JH: I've used Sainte-Beuve (1804-1869) in three other poems, and will use him again. I've read a selection of essays by Sainte-Beuve (translated by Francis Steegmuller), and know his life somewhat from the biographies and journals of various authors. I've also read a translation of one of his poems in a Penguin book of French verse. I assign his name to a character who comments on poems as they are written (as they appear on the page, rather). Once, when I needed a duet of critics, I brought in Hippolyte Taine (1828-93), whom I know nothing about, aside from brief summaries and asides. I use Sainte-Beuve's name because he's a distinguished critic, and because he's long-dead: there are the questions of is he a ghost, a trope, is this poem set in the past, is this a chronological hodge-podge? "All and more," I claim, wanting it all. My Sainte-Beuve comments on the poems, but his utterances also help to write them, since he's IN the poem, not just name-checked (so, is speaking what it takes to be a character in a poem, or to be spoken of - described or addressed - at length? Can a mention be enough to guide a poem? When does an allusion become a character?).
The creator of the photograph in the link is Joel-Peter Witkin.
When writing the poem, I thought of his photograph "Anna Akhmatova", so I included it as an illustration of a limb that's severed from a spectre by the break of day (read in the context of the poem, the statue by the grapes becomes a representation of a maimed spectre). The poem was built on the first two lines ("long phantoms on short nights, / thine prayers have mine as full heirs") which had been running around in my thoughts like a spectre with her head cut off. My Sainte-Beuve adds a main plot point with "the break of day severs limbs and portions / that were caught inside the daylight minute / when spectres vanish at break of day", and it's ambiguous, due to the stanza breaks, if he is speaking any of the rest of the poem. The "I, the author of this portion (words)" is, then, unidentifiable.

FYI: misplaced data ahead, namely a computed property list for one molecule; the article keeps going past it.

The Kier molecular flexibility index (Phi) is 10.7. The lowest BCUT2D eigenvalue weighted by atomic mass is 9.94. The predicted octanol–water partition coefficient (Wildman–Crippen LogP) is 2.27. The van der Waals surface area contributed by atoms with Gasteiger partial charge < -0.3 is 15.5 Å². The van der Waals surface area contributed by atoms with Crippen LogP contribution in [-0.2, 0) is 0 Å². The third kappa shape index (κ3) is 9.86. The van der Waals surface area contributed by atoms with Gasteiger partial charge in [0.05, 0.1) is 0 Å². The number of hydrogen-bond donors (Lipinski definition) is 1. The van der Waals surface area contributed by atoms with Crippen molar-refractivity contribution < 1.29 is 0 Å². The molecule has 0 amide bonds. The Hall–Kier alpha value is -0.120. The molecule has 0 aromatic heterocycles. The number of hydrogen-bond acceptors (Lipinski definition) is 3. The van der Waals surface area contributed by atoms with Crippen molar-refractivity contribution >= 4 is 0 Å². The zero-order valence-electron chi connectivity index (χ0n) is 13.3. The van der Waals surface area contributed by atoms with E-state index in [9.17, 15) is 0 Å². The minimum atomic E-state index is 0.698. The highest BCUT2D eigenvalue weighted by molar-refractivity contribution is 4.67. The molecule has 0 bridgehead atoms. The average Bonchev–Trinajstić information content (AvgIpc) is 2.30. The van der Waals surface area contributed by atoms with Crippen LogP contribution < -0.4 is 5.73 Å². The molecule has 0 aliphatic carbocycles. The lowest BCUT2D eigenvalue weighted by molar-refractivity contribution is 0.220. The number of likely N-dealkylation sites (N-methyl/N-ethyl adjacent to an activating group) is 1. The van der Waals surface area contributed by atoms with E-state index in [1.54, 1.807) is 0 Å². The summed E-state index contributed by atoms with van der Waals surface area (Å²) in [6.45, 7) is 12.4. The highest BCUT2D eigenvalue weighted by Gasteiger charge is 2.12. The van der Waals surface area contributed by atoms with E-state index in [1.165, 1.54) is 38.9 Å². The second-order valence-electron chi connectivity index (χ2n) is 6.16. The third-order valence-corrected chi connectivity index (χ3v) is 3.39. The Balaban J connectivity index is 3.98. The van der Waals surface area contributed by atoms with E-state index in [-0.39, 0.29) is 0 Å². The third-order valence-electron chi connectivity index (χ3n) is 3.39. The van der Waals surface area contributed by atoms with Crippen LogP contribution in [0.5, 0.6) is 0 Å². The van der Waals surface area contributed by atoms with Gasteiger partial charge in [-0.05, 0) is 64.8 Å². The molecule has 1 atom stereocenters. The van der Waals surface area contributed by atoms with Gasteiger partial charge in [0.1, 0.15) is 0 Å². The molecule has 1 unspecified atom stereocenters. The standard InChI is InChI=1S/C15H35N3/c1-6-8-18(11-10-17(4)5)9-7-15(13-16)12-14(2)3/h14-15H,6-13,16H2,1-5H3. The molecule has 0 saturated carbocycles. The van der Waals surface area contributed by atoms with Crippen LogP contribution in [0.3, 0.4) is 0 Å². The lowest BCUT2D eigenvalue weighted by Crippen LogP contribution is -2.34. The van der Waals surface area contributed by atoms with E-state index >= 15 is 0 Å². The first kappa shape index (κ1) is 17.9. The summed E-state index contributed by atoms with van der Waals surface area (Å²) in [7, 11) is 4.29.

AHB: I like the ambiguity. discussions of author function become fuzzy for me, but avoiding the solidification of the voice in a poem, and that sort of direction, is a good thing. making use of historical personages bears a level of insolence, I suppose, because it consists of a superfical flickering of the name, being based on quick assumptions. yet it is also an honouring of that person's energy. I think an allusion immediately becomes a character. however one refers, the reference is to the life of that person. so, subject shift. I've been remiss in this interview the past month, being busy, distracted and unfocused.to the degree, in fact, that I didn't know where we stood with this thing (and with our other collaboration). is the world sometimes too much with you? I've never gone long without writing, and never felt blocked. but there are times when life hasn't allowed a lot of time or energy for writing. does this happen to you? does his make you crazy?